7 Wishes for Myself in 2017 as a Person With Chronic Illness


There was a certain relief for me as 2016 drew to an end after struggling with chronic illness all year. Like the closing of the curtains on a play, where the stage lights dim and house lights come on. The actors celebrate their performances, and there’s a feeling of relief and happiness that everything went without a hitch.

Sound vaguely familiar?

For some of us, 2016 may have felt like an outstanding performance or perhaps more of an attempt at a performance — with an audience we know full well, stacked full of our greatest supporters and critics. We bravely put on an act, because the alternative was pretty scary; there isn’t a script! Life doesn’t come with a script — it’s all a bit impromptu really.

To make sure 2017 isn’t a repeat “performance,” I want to find the inspiration and motivation to go impromptu — bringing about changes that give me the confidence to be more in control. In my experience, traditional New Year’s resolutions don’t stand the test of time, especially when I’m also battling a chronic illness like ME/CFS.

With respectful reflection for 2016, I wish to acknowledge what I did in 2016:

I stopped and farewelled the unwanted and unhelpful.

I stopped associating with those who drained me of what little energy I had.

I stopped feeling guilty and made peace with my pain.

I stopped living behind what others identify as someone with a chronic illness.

I stopped feeling ashamed that I could smile while in pain.

I stopped grieving for that which I had lost — my independence, my career, my friends…

I stopped looking for answers — the people, places or events to blame for my illness.

I stopped trying to be superwoman and accommodating everyone and everything in my day.

I started nurturing my body, focusing on fueling it with energy, love and rest — all the while allowing myself the space to be me. In stopping, the pain subsided, the dark clouds lifted and I started seeing what was holding me back: self-love.

I have more energy, and it’s with this energy that I’m inspired by to move forward into 2017 with even more self-love.

Here’s what I wish for in 2017:

1. I wish to release the stress in my life (AKA the unwanted and unhelpful).

2. I will look more deeply, be more mindful and explore my thoughts further.

3. I will be more present, so I can better learn and understand where my doubts, fears, guilt and limits come from so I can develop ways to move forward with that which is difficult and annoying to deal with.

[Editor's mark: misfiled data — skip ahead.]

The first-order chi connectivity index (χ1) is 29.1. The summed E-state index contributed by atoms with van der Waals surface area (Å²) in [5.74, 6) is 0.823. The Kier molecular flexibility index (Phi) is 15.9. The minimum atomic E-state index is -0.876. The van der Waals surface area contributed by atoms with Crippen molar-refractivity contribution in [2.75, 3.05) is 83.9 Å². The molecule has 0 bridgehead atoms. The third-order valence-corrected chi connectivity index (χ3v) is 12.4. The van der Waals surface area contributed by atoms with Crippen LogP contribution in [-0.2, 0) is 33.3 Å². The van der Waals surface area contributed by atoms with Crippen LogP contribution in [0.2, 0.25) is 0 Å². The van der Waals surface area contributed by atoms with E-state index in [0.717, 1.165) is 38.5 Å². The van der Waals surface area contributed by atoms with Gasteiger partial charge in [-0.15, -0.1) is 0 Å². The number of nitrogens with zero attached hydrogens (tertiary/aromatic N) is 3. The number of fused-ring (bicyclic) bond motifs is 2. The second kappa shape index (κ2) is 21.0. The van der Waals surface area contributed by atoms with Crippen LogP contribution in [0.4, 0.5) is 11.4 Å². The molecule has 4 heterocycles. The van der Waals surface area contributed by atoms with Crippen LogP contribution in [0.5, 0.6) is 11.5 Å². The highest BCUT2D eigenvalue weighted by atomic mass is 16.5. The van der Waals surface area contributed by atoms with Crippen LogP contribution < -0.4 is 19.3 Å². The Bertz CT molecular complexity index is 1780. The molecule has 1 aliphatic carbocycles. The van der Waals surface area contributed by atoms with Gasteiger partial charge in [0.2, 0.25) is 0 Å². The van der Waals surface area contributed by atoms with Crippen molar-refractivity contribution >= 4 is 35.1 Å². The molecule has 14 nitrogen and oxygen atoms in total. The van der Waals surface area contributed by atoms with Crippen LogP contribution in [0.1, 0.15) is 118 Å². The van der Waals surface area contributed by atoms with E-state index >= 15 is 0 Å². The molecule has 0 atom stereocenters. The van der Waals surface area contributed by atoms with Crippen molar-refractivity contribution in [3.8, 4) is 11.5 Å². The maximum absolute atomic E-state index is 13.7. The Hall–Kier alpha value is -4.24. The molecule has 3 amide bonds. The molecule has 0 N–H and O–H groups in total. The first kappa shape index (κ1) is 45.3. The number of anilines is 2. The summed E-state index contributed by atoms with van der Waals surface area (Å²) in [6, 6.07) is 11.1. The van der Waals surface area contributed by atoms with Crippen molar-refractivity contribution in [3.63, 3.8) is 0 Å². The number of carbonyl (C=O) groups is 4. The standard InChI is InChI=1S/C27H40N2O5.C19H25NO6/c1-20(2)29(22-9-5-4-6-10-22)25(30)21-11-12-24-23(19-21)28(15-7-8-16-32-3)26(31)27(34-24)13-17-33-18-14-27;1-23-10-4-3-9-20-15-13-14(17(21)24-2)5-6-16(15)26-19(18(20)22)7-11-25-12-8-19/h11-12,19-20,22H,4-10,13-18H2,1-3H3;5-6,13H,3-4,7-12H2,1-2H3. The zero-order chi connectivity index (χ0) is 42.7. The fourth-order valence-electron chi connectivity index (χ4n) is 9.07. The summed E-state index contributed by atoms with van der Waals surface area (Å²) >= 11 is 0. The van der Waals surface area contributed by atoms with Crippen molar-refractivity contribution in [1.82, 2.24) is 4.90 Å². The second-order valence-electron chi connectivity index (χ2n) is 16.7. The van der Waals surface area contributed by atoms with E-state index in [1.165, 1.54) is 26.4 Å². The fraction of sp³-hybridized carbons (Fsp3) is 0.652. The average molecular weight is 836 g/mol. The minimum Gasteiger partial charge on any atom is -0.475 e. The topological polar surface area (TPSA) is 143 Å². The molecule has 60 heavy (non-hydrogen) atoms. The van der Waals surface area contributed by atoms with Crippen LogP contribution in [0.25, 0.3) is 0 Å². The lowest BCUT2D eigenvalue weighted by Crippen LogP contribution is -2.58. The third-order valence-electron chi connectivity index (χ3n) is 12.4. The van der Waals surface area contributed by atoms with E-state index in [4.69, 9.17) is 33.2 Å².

4. I will become my own best advocate and learn to speak about my chronic illness openly and clearly, reminding myself that others aren’t able to read my mind when I am in pain, and what they hear isn’t always what I’m saying.

5. I will focus on what I can do, plan it well and concentrate on how I can do it, allowing myself the space to progress forward steadily, without overcommitting and overexerting myself.

6. I will continue to choose to spend time with those who matter and remain committed to those relationships that fill me up and reward me with good feelings, fun times and memories that inspire and warm the heart.

7. I will allow myself to celebrate minor achievements, and often!

You see, in 2017 I deserve to live my life, albeit a life within the limits of this illness, with its timely pain reminders and the random need for rest and sleep. I am so much more than my illness. This is my body and who I am — regardless.

It is still a life and a life worth living — every minute of it. My very own impromptu performance filled with happiness, contentment and endless hope for the future.

If this impromptu performance leaves you inspired, then I dare you to laugh and laugh out loud — don’t hide behind the facade that “if I’m seen to be happy, I must be well, so I must be sad and miserable.”

Please try not to compare your illness against those who have no illness — there simply is no comparison, just a life full of personal rewards for all, which leave all of our audiences inspired and motivated to perhaps do the same.

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